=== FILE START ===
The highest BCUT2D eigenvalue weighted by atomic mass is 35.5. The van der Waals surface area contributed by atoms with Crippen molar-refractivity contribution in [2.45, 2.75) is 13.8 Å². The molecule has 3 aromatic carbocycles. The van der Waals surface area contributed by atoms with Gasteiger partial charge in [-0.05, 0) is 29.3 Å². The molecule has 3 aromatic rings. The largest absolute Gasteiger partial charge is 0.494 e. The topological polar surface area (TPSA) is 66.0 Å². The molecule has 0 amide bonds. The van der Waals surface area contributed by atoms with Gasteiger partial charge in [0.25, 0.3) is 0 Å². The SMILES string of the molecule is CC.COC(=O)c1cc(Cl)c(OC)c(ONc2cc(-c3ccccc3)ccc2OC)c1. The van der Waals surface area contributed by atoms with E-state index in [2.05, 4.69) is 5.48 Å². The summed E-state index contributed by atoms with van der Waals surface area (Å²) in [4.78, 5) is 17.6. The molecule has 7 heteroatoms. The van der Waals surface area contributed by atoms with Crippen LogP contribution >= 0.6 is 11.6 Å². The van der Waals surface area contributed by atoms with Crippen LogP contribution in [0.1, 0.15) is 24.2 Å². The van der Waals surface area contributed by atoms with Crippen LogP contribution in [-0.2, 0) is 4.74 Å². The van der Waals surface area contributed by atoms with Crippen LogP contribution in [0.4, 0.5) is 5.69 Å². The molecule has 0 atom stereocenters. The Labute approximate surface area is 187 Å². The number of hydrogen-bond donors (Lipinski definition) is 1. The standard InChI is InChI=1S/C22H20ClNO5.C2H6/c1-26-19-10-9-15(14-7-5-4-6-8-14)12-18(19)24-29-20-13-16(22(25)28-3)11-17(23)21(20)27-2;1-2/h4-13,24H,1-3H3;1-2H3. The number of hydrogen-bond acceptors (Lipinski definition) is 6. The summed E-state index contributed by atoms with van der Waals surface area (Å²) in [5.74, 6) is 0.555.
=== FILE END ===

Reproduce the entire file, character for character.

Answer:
The highest BCUT2D eigenvalue weighted by atomic mass is 35.5. The van der Waals surface area contributed by atoms with Crippen molar-refractivity contribution in [2.45, 2.75) is 13.8 Å². The molecule has 3 aromatic carbocycles. The van der Waals surface area contributed by atoms with Gasteiger partial charge in [-0.05, 0) is 29.3 Å². The molecule has 3 aromatic rings. The largest absolute Gasteiger partial charge is 0.494 e. The topological polar surface area (TPSA) is 66.0 Å². The molecule has 0 amide bonds. The van der Waals surface area contributed by atoms with Gasteiger partial charge in [0.25, 0.3) is 0 Å². The SMILES string of the molecule is CC.COC(=O)c1cc(Cl)c(OC)c(ONc2cc(-c3ccccc3)ccc2OC)c1. The van der Waals surface area contributed by atoms with E-state index in [2.05, 4.69) is 5.48 Å². The summed E-state index contributed by atoms with van der Waals surface area (Å²) in [4.78, 5) is 17.6. The molecule has 7 heteroatoms. The van der Waals surface area contributed by atoms with Crippen LogP contribution >= 0.6 is 11.6 Å². The van der Waals surface area contributed by atoms with Crippen LogP contribution in [0.1, 0.15) is 24.2 Å². The van der Waals surface area contributed by atoms with Crippen LogP contribution in [-0.2, 0) is 4.74 Å². The van der Waals surface area contributed by atoms with Crippen LogP contribution in [0.4, 0.5) is 5.69 Å². The molecule has 0 atom stereocenters. The Labute approximate surface area is 187 Å². The number of hydrogen-bond donors (Lipinski definition) is 1. The standard InChI is InChI=1S/C22H20ClNO5.C2H6/c1-26-19-10-9-15(14-7-5-4-6-8-14)12-18(19)24-29-20-13-16(22(25)28-3)11-17(23)21(20)27-2;1-2/h4-13,24H,1-3H3;1-2H3. The number of hydrogen-bond acceptors (Lipinski definition) is 6. The summed E-state index contributed by atoms with van der Waals surface area (Å²) in [5.74, 6) is 0.555.